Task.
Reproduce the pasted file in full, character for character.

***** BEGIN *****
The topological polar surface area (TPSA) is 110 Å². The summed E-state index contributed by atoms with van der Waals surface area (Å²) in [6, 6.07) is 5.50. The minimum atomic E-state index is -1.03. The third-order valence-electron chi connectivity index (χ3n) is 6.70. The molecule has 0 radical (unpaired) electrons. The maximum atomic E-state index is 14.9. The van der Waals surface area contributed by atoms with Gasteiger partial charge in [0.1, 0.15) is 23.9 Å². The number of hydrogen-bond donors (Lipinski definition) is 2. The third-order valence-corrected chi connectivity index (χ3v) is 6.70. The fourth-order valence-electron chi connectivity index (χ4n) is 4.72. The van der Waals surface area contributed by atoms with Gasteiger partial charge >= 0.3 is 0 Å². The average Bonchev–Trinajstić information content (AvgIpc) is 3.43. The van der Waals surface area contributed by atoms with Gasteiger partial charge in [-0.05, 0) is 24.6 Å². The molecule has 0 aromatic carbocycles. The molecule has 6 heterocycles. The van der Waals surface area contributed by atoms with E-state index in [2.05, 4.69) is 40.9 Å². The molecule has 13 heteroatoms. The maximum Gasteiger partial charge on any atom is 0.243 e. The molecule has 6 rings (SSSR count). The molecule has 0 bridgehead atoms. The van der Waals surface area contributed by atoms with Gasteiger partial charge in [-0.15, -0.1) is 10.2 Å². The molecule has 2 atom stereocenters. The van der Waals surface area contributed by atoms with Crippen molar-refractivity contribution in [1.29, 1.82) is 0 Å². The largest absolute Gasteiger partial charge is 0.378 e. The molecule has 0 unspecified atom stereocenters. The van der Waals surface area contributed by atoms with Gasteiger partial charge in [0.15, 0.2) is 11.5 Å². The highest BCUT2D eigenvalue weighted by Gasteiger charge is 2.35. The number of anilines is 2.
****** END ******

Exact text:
The topological polar surface area (TPSA) is 110 Å². The summed E-state index contributed by atoms with van der Waals surface area (Å²) in [6, 6.07) is 5.50. The minimum atomic E-state index is -1.03. The third-order valence-electron chi connectivity index (χ3n) is 6.70. The molecule has 0 radical (unpaired) electrons. The maximum atomic E-state index is 14.9. The van der Waals surface area contributed by atoms with Gasteiger partial charge in [0.1, 0.15) is 23.9 Å². The number of hydrogen-bond donors (Lipinski definition) is 2. The third-order valence-corrected chi connectivity index (χ3v) is 6.70. The fourth-order valence-electron chi connectivity index (χ4n) is 4.72. The van der Waals surface area contributed by atoms with Gasteiger partial charge >= 0.3 is 0 Å². The average Bonchev–Trinajstić information content (AvgIpc) is 3.43. The van der Waals surface area contributed by atoms with Gasteiger partial charge in [-0.05, 0) is 24.6 Å². The molecule has 0 aromatic carbocycles. The molecule has 6 heterocycles. The van der Waals surface area contributed by atoms with E-state index in [2.05, 4.69) is 40.9 Å². The molecule has 13 heteroatoms. The maximum Gasteiger partial charge on any atom is 0.243 e. The molecule has 6 rings (SSSR count). The molecule has 0 bridgehead atoms. The van der Waals surface area contributed by atoms with Gasteiger partial charge in [-0.15, -0.1) is 10.2 Å². The molecule has 2 atom stereocenters. The van der Waals surface area contributed by atoms with Crippen molar-refractivity contribution in [1.29, 1.82) is 0 Å². The largest absolute Gasteiger partial charge is 0.378 e. The molecule has 0 unspecified atom stereocenters. The van der Waals surface area contributed by atoms with Gasteiger partial charge in [0.15, 0.2) is 11.5 Å². The highest BCUT2D eigenvalue weighted by Gasteiger charge is 2.35. The number of anilines is 2.